An article in the American Conservative argues that if there is one area in the next two years that Democrats and Republicans can work together on it is housing policy.
The crux of the article is this, housing prices have grown far faster than wages over the last several years and adjusting for inflation, the cost of a median home in the US has risen by more than 530 percent since 1950.
The publication argues that the cause is zoning restrictions where “many areas in the United States have very restrictive regulations on the heights of buildings and the use of land.” They write, “These rules, supported by well-connected, civically active homeowners, restrict the supply of housing and raise property values. Zoning regulations unnecessarily limiting construction are at the heart of the housing crisis in San Francisco and many other cities.”
You might be tempted to chalk this up as anti-environmental regulation from the right until you realize that these same arguments are coming out of housing movements in California and the Democratically controlled state legislature.
A critical point that the article makes and how this will end up pertaining to places like Davis: “Zoning restrictions are determined at the local level. Federal programs have proven useless without local reforms that allow the housing supply to expand and drive down prices.”
The article pushes back against the Low Income Housing Tax Credit (LIHTC) noting that while it provides benefits for developers to build apartments available to low-income tenants, it “is remarkably ineffective.”
The majority of housing projects that have received the credit “would have been built without the credit.” In other words, they argue, “the LIHTC is just a special tax benefit for developers. Additionally, the LIHTC has become increasingly inefficient over the past decade, building fewer houses even as program’s cost has grown by 66 percent.”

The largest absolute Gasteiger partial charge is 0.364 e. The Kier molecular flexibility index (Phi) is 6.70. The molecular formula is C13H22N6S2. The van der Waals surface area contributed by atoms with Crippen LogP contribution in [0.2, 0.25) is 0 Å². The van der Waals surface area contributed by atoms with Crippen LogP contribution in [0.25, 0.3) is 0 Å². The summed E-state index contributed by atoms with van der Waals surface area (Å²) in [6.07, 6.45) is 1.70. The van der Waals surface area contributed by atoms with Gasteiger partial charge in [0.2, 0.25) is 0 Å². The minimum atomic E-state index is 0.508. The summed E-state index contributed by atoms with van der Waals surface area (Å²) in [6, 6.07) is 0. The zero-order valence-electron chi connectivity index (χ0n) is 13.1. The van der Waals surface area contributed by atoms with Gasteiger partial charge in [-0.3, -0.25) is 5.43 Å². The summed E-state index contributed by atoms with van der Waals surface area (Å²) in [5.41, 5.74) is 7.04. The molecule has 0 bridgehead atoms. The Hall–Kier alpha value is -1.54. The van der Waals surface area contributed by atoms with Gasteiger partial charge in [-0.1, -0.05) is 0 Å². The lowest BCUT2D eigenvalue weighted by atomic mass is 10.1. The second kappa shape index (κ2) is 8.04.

Similarly, “proposals to subsidize rents benefit landlords more than tenants—unless the housing supply increases.”
Increasingly then, politicians on both sides of the aisle “understand that to address the high cost of housing, the government must reform zoning regulations.”
You end up then with the particularly strange bedfellows of Ben Carson and Elizabeth Warren.
Housing and Urban Development Secretary Ben Carson has put forward a plan the would attack local zoning restrictions preventing the construction of large apartment buildings and multi-family homes. Under his proposal, cities could only be eligible for Community Development Block Grant if they reform zoning laws to allow for the building of new housing.
There is support for this idea on the left as well.
Senator Warren recently released a three part plan to address the housing crisis. Senator Warren’s bill, the American Housing and Economic Mobility act seeks to do three things: bring more federation money for construction. She is proposing $470 billion over ten years. Second, incentivize local governments to relax zoning rules, and pay for it by raising the estate tax.
While it is clear that Republicans will balk at $470 billion for more taxes and spending, both sides are on board creating federal incentives to reduce zoning regulations.
Senator Bernie Sander wrote in June that the country must work to “significantly” “increase federal investment in affordable housing and rent assistance for lower-income citizens.”
Senator Kamala Harris and Senator Cory Booker both introduced bills “that would offer refundable tax credits to individuals who spend more than 30 percent of their income on rent.”
Senator Warren’s Bill includes a $10 billion grant program that would enable communities to build “infrastructure, parks, roads, or schools,” under the condition that local governments reform land-use rules. According to an article in the Boston Globe, “The provision has earned praise from the so-called YIMBY (yes in my backyard) crowd, who contend that certain zoning restrictions on urban development hamper the construction of more affordable housing.”
“This proposal will attack the rising cost of housing by helping to roll back needlessly restrictive local zoning rules and taking down other barriers that keep American families from living in neighborhoods with good jobs and good schools,” she said in a statement.
Jenny Schuetz, a housing policy expert with the Brookings Institution, told The Atlantic that “the currently proposed grant program may not be enough to incentivize the communities with the strictest zoning rules, which tend to be wealthy and don’t need federal assistance for local projects.”
While it is easy to get lost in the specifics here, the major point here is the push on the left now exists to relax zoning regulations.
As the American Conservative notes: “both sides agree on creating federal incentives for zoning deregulation.” They believe, “A bill that focuses on consolidating existing, ineffective programs and turning them into engines for regulatory reform should thus have bipartisan support.”
These efforts could have a major impact on Davis – the interesting thing is that many are coming from Congress and the far left wing of the Democratic Party: Bernie Sanders, Elizabeth Warren, Cory Booker and Kamala Harris with backing from traditional conservatives who are have long sought to attack local zoning restrictions.
—David M. Greenwald reporting